How retailers use Prime Day’s name recognition to promote their own sales
Amazon may be the only retailer with an event called Prime Day, but competitors are capitalizing on the growing name recognition of Prime Day among U.S. shoppers to promote their own sales events.
No one is calling their sales event Prime Day outright, as Amazon trademarked the phrase in 2016. Some of Amazon’s biggest competitors have coined their own names for the two-day sales events they’ve created to coincide with Prime Day — Target is calling its sales “Deal Days” while Walmart is calling its sale “The Big Save.” But other retailers are alluding to Amazon’s annual two-day sales event in their marketing and promotional copy.
Bloomberg’s Sarah Halzack noticed that J. Crew is calling its two-day sales event “our prime time event.” DSW’s homepage says that “it’s prime time,” and that customers can get 20% off. DTC startup Function of Beauty also promoted a sale via email this morning, with the subject line, “it’s prime time you got 20% off.”
On social media, eBay is taking more direct shots at Amazon, calling its sale Crash Day, in reference to the fact that Amazon’s website crashed last year during parts of Prime Day. eBay also created a minute-long video ad to promote Crash Day that it distributed across Facebook, Instagram, YouTube and Twitter. In the ad, a father asks his daughter, Alexa, what Prime Day and Crash Day are, and what makes eBay’s sale better than Amazon.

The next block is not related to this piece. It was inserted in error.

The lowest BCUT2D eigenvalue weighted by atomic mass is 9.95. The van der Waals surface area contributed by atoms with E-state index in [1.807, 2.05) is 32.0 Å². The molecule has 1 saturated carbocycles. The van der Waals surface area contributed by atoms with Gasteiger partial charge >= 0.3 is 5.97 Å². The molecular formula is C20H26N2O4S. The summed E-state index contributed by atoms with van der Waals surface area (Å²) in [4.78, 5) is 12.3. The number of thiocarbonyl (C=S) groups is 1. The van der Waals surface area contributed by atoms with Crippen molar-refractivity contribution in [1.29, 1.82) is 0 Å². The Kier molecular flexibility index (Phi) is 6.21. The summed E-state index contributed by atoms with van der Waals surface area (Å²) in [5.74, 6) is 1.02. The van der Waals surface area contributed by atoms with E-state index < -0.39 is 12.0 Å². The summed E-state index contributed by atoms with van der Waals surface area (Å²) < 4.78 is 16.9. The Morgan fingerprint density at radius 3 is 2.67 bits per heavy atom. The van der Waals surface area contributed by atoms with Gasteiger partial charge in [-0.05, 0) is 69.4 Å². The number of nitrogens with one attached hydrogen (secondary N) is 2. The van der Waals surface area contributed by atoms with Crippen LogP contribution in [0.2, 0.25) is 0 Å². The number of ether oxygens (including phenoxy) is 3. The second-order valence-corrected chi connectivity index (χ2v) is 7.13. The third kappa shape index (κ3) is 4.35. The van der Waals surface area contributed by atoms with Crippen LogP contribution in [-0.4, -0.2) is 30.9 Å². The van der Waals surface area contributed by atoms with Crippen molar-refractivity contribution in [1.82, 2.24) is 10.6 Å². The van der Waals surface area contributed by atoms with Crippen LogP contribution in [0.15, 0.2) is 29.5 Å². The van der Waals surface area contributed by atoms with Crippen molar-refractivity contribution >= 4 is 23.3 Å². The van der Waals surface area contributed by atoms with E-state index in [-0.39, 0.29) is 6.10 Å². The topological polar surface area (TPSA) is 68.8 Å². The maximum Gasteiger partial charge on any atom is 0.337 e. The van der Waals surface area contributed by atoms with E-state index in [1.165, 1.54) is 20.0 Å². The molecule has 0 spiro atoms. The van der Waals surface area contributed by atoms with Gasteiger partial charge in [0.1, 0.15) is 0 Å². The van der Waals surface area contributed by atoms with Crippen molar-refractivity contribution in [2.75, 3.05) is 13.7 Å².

Amazon declined to comment on whether it’s ever taken action against any competitors, but a spokeswoman said in an email that “we are excited others are celebrating Prime Day. This is good for customers.”
Drew Kraemer, co-founder and CEO of Marketplace Strategy previously told Modern Retail that retailers looking to offer competing Prime Day sales have to think about where they can offer additional value to customers that Amazon can’t when advertising promotional events.
Even if retailers want to use the name recognition of Prime Day to advertise their sales, they still have to find ways to convince customers to shop their sales instead of Amazon’s. To stand out from the competition, retailers need to highlight exactly what’s on sale and what type of discounts customers can expect. To that effect, Amazon has put together a guide for shoppers to navigating Prime Day, while Target has emphasized “rarely on sale” items including private-label products.